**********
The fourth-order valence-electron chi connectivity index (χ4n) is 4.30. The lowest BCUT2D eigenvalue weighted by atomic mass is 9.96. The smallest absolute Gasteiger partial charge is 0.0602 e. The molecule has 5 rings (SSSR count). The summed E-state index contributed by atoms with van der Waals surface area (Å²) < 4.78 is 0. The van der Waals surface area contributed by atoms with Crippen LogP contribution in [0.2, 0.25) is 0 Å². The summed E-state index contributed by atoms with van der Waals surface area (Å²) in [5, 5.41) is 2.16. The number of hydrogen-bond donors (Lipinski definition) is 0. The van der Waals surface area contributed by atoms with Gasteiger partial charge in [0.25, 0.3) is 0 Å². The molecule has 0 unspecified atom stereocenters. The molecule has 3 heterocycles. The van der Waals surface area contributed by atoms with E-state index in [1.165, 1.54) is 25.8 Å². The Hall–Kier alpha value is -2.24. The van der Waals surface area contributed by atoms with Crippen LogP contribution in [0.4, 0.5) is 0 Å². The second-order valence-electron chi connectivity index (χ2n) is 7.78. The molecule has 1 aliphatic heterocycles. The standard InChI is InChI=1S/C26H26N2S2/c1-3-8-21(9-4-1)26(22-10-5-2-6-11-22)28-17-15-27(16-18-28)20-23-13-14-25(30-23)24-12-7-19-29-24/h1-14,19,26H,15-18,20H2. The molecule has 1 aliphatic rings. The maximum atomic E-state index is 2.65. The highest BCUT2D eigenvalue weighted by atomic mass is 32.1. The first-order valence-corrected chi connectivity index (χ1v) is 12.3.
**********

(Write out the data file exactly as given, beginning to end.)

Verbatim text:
The fourth-order valence-electron chi connectivity index (χ4n) is 4.30. The lowest BCUT2D eigenvalue weighted by atomic mass is 9.96. The smallest absolute Gasteiger partial charge is 0.0602 e. The molecule has 5 rings (SSSR count). The summed E-state index contributed by atoms with van der Waals surface area (Å²) < 4.78 is 0. The van der Waals surface area contributed by atoms with Crippen LogP contribution in [0.2, 0.25) is 0 Å². The summed E-state index contributed by atoms with van der Waals surface area (Å²) in [5, 5.41) is 2.16. The number of hydrogen-bond donors (Lipinski definition) is 0. The van der Waals surface area contributed by atoms with Gasteiger partial charge in [0.25, 0.3) is 0 Å². The molecule has 0 unspecified atom stereocenters. The molecule has 3 heterocycles. The van der Waals surface area contributed by atoms with E-state index in [1.165, 1.54) is 25.8 Å². The Hall–Kier alpha value is -2.24. The van der Waals surface area contributed by atoms with Crippen LogP contribution in [0.4, 0.5) is 0 Å². The second-order valence-electron chi connectivity index (χ2n) is 7.78. The molecule has 1 aliphatic heterocycles. The standard InChI is InChI=1S/C26H26N2S2/c1-3-8-21(9-4-1)26(22-10-5-2-6-11-22)28-17-15-27(16-18-28)20-23-13-14-25(30-23)24-12-7-19-29-24/h1-14,19,26H,15-18,20H2. The molecule has 1 aliphatic rings. The maximum atomic E-state index is 2.65. The highest BCUT2D eigenvalue weighted by atomic mass is 32.1. The first-order valence-corrected chi connectivity index (χ1v) is 12.3.